Social media lessons from a self-proclaimed technophobe: Tony Blair

Former UK Prime Minister Tony Blair dove deep into the Twitter waters earlier this week and was able to experience the social media channel in all its positive and negative glories. It wasn’t always pretty. Seeking to promote his Tony Blair Faith Foundation, Blair threw himself into the public firing squad and answered questions on Twitter by promoting the hashtag #asktony and responding to questions from anyone out there (he used the handle @Tonyblair_TBFF).

There were several who vented their frustrations by throwing out controversial questions about the Iraq war, his troubled relationship with Gordon Brown and his tax affairs, among countless others. Many would question why a public figure like Blair would endure such an exercise and open himself to such abuse. Sure, lots of his dirty baggage from the past was tweeted out for the world to be reminded of and admittedly, I don’t have the data to see the percentage of positive to negative tweets that his #asktony venture generated. But I would say that Blair succeeded in a few different ways:

1. Blair made himself available and entered into the Twitter limelight. He was personal and authentic – he didn’t have a ghost-tweeter, but actually took a picture of himself at a keyboard to convey that he was actually the person behind the message. Surely he knew that criticism and heckling would come his way. But he at least showed that he was open to communicating with every day people.

2. He controlled the message by responding to questions that were aligned to the Tony Blair Faith Foundation and ignoring what he would consider off topic tweets. In the process, he was able to reinforce some of the key values of the foundation. This complete Twitter Q and A is available for all to see.

3. Blair also showed that he is willing to learn. As the following article in the Independent details, Blair isn’t into technology and only recently decided to take a Twitter crash course. But give him credit for at least being willing to experiment and try things (and yes, I realize that if he were Prime Minister and not trying to promote a personal project that there wouldn’t be a Twitter story, but still……).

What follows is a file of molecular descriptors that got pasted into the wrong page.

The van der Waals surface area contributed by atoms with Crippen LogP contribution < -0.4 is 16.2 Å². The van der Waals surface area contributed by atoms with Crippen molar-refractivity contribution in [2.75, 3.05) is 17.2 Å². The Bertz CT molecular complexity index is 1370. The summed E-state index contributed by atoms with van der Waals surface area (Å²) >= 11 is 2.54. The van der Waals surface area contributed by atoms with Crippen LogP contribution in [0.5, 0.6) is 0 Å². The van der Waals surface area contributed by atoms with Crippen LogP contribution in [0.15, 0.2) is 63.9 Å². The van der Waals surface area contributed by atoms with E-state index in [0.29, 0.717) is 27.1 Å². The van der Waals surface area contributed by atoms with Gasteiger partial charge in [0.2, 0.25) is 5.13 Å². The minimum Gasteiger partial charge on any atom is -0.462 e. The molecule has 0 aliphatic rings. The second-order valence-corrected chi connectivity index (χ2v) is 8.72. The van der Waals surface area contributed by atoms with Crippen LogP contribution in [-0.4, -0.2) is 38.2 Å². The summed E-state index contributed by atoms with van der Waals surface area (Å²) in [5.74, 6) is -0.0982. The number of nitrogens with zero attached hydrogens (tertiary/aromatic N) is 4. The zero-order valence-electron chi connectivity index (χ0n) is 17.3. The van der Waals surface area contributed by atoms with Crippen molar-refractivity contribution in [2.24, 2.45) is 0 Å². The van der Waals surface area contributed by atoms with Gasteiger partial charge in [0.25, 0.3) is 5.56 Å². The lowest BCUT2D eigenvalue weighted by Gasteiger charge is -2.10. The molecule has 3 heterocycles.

4. How many of you reading this blog knew that Tony Blair started a Faith Foundation? My guess is a small percentage. Now you know. I for one didn’t know about his foundation until I saw the #asktony hashtag come across my Twitter feed. Type Tony Blair in Google News today (February 9th) and you will see a number of different news stories related to Blair’s Twitter extravaganza. Had you typed the same thing a week earlier, there would have been far less Blair headlines. Like it or not, the Twitterverse learned about his foundation’s initiative, and I would be curious to know from the foundation’s marketing people just how much of a boost in web traffic the site generated. (As a side note, this story led me to explore the foundation’s site, and I was quite pleased to see Blair’s work promoting interfaith education – I think it is important to seek to learn about religions as part of an experiential / global learning education as opposed to bailing out under the guise of political correctness.)

Are you looking to promote a particular cause but are leery about jumping into the social media fray? I would encourage you to follow Blair’s lead. Learn about the tools, make yourself available, drown out the noise and control your message and like Blair, you too will have a greater possibility of increased visibility and promotion of the messages you wish to share with your various audiences.


About Kevin Anselmo

Kevin Anselmo is the Founder and Principal of Experiential Communications, a consultancy focused on education. He helps brands within academia - whether individual or corporate - communicate with stakeholders. He also teaches communications and public relations workshops to different individuals and groups and just launched an online media training program for academics. Previously, Kevin was Director of Public Relations for Duke University’s Fuqua School of Business and prior to that managed the media relations for IMD Business School in Switzerland. In addition, he was an adjunct communications professor at Nyack College in New York. Currently based in Chapel Hill, North Carolina, Kevin lived and worked in Switzerland for eight years and in Germany for two years. He has led public relations initiatives in various countries around the world.
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